Monday, October 8, 2012

Slow and Steady Wins the Race

I admit it.  I'm not the fastest at anything.  I'm not the slowest either, but that's beside the point. The point is that I am perfectly happy at being the turtle, enjoying everything and appreciating the good when it comes my way.  I feel fulfilled.

That being said, I ran a marathon on Saturday. My 10th!

I trained for months, got up early every Saturday to get in the "long run." I cross trained with swimming and biking. I lifted weights and stretched. And, of course, I still got the dreaded overuse injury, plantar fasciitis, in my foot. I'm giving you the background because when you say you've run a marathon to people that haven't done it, I think maybe they don't entirely understand the back story that gets everyone to that 26.2.

It's kind of like your wedding day. You plan it out for months in advance, choose locations, start working out harder to look fabulous, get invites ready, dress shopping, hair appointments, reception plans, honeymoon, and don't forget the DRESS. You do all of this and the actual event is usually just a few hours. Not that marathons and weddings have that much in common except both gave me blisters on my feet, but they are both big deals. Get it?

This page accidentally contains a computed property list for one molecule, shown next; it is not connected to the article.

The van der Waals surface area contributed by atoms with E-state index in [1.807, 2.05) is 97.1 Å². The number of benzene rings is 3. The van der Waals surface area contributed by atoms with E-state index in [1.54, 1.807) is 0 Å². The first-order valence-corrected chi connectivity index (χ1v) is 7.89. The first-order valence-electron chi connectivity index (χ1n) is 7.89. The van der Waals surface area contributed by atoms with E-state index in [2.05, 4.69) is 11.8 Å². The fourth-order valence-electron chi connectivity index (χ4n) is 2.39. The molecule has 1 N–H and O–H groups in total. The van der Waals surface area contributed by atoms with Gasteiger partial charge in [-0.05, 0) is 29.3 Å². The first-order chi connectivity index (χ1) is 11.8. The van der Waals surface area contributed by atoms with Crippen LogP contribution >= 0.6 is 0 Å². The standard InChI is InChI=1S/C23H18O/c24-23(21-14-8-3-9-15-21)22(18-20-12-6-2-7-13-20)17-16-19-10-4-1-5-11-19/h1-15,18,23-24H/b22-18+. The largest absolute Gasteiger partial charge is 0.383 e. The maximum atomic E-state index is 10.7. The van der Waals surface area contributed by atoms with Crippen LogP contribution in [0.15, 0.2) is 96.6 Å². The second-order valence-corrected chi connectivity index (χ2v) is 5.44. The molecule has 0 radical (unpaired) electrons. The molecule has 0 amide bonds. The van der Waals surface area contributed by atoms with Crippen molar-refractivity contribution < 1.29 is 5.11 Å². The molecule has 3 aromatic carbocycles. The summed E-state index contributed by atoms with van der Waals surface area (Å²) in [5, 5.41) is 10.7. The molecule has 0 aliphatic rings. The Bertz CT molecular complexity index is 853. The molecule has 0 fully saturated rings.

All of my friends PR'd (got their personal best times) on this marathon. I am so proud of them! With circumstances being beyond my control, this year my mantra was "finish strong." And I did. Yay me!

I started off strong too. At mile 8, I had to remind myself that I paid $80 to run it. At mile 11, when I saw a younger runner bawling like a baby while leaning against the first aid vehicle, unable to go on, I felt her pain and wanted to give up too.  At mile 13, I noticed that everyone that I ran next to had that same despondent look on their faces, the look that said, "We're only halfway?!?" and in my mind I was saying, "I really want that medal at the end!"  At mile 18, I thought, "I can do this, but it really hurts."  At mile 20, "You can't stop now!"  And eventually I made it to the last 3 miles where cheering crowds kept me moving.  A few running friends came by around mile 25 and pushed me to the end. Then I bawled too.  Only for like 5 seconds and then I was good.
Right after the race - I'm still standing!
When my son saw me after the race with my medal and asked, "So did you win, Mom?" I smiled and answered truthfully, "Yes. Yes I did."  I've read The Tortoise and the Hare and we all know how that race turned out.  I'm happy to say that I'm the good ol' tortoise.

1 comment:

  1. You make me proud, Robin. I wish I had better knees and ankles. I'd do one with ya. But alas, I probably wouldn't make it past mile five. I'm glad you got your medal and won in your own way--because you finished. Woot!